Discovery sheds light on heart tissue regeneration

Voot P. Yin

Voot Yin in his laboratory at the Kathryn Davis Center for Regenerative Medicine at the MDI Biological Laboratory in Bar Harbor. PHOTO COURTESY OF MDIBL

BAR HARBOR — An MDI Biological Laboratory scientist has made new discoveries about the mechanisms underlying the regeneration of heart tissue.

The work by Assistant Professor Voot P. Yin raises hopes that drugs can be identified to help the body grow muscle cells and remove scar tissue, important steps in the regeneration of heart tissue following injury and heart attacks.

Heart disease is a leading cause of death in the western world. Yin is using zebrafish to study the regeneration of heart tissue because of the amazing capacity of these common aquarium fish to regenerate the form and function of almost any body part, including heart, bone, skin and blood vessels. In contrast, the adult mammalian cardiovascular system has limited regenerative capacity.

“The concept of organ regeneration fascinates the public, which tends to view it as science fiction,” Yin said. “But the zebrafish heart robustly regenerates missing or damaged tissue in as little as 30 to 60 days. Humans share the same genetic material; the same genetic program resides in each of our cells. Our goal is to understand how zebrafish do this so we can unleash our own repair mechanisms through the reawakening of our dormant genetic codes.”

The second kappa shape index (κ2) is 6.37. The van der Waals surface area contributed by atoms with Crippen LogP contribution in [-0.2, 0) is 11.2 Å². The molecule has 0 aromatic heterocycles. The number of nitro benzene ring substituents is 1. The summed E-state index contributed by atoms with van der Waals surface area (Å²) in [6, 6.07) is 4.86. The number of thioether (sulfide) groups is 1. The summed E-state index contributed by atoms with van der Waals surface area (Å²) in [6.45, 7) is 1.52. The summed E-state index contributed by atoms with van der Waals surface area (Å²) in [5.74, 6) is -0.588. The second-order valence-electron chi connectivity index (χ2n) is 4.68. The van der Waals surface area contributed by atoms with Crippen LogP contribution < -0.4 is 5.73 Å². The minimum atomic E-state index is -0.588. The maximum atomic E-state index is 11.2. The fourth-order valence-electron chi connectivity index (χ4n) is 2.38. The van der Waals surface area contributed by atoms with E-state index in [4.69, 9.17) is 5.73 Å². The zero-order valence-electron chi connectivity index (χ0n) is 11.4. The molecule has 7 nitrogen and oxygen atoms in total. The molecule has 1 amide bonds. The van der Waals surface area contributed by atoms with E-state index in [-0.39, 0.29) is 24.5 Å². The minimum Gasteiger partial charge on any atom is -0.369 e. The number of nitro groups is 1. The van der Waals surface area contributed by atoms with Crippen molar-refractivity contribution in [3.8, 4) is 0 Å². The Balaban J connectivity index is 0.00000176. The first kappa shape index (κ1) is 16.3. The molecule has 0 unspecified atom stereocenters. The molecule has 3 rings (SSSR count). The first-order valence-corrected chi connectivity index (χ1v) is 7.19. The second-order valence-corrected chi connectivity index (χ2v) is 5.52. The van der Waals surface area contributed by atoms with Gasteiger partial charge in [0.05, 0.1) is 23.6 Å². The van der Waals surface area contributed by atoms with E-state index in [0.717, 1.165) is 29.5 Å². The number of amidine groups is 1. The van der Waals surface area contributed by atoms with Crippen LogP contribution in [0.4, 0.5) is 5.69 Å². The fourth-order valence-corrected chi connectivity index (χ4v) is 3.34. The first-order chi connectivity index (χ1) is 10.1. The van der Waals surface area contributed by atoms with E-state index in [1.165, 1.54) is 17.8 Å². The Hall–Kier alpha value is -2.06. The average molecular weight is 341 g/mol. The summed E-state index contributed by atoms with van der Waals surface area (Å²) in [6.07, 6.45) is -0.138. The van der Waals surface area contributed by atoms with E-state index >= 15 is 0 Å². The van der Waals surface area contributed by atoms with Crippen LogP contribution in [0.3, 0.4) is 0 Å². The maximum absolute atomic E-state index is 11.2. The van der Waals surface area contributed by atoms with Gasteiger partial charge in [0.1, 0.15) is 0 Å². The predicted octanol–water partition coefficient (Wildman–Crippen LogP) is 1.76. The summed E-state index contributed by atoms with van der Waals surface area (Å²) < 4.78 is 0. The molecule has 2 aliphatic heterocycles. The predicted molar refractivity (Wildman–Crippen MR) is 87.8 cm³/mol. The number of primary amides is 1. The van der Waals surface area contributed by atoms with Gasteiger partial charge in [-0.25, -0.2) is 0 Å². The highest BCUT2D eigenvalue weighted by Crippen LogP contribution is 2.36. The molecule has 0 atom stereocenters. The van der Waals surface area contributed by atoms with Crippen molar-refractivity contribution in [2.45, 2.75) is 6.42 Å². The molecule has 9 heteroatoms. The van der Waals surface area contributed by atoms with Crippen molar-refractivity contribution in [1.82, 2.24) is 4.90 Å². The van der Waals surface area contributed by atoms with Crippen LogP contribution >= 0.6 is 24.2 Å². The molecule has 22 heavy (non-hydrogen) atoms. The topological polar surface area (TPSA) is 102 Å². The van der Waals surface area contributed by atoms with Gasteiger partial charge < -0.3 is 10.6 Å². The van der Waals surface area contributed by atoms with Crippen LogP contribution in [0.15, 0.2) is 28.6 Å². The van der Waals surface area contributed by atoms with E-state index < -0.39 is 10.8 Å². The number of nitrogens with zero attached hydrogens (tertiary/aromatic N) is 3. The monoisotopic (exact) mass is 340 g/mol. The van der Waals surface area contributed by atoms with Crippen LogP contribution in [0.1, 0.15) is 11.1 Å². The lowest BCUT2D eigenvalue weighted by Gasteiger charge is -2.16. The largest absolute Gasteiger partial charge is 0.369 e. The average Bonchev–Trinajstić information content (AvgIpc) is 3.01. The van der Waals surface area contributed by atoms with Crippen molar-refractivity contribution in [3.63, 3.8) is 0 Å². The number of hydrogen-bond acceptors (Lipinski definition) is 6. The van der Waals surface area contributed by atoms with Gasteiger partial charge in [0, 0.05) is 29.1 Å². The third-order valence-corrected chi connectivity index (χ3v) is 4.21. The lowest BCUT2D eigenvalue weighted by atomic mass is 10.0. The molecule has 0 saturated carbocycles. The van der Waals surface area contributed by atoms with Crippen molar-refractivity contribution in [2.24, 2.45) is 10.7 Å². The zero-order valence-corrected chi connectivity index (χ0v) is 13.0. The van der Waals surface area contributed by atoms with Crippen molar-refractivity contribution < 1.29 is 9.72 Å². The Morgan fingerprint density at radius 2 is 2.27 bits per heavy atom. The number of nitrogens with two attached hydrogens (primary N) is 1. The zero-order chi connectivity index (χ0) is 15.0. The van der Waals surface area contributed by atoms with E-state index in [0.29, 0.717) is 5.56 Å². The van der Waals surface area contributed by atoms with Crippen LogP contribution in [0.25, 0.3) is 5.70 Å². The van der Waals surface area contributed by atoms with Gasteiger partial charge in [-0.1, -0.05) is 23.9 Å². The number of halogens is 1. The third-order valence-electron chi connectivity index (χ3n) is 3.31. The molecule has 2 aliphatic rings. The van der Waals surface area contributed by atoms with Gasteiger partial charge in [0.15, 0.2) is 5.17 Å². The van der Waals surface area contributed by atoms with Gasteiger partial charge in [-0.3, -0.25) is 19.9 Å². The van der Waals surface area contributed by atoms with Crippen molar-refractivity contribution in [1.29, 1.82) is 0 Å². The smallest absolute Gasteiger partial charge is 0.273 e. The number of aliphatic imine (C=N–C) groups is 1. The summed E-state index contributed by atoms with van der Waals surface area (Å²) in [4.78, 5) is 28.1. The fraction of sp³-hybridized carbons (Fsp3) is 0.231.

Yin and other scientists conducting research in the institution’s Kathryn W. Davis Center for Regenerative Medicine study tissue repair, regeneration and aging in a diverse range of organisms that have robust mechanisms to repair and regenerate tissue.

Yin’s recent work is a continuation of earlier work identifying an experimental drug, ZF143, that accelerates the rate of tissue repair in damaged heart and limb tissue. He is the cofounder and chief scientific officer of Novo Biosciences, a for-profit spinoff of the MDI Biological Laboratory, the goal of which is to realize the therapeutic potential of ZF143 and other drugs that speed tissue healing and stimulate the regeneration of lost and damaged body parts.

“Our goal is to move scientific discovery from the laboratory into the clinic through our for-profit spinoff, Novo Biosciences, as well as other commercial ventures,” said Kevin Strange, president of the laboratory and cofounder with Yin of Novo Biosciences. “It is our hope that Dr. Yin’s research will lead to additional potential therapeutic agents like ZF143 to reactivate mechanisms for the repair and regeneration of damaged heart muscle tissue in humans.”

Yin’s research also has implications for the treatment of other diseases involving muscle damage, including muscular dystrophy.

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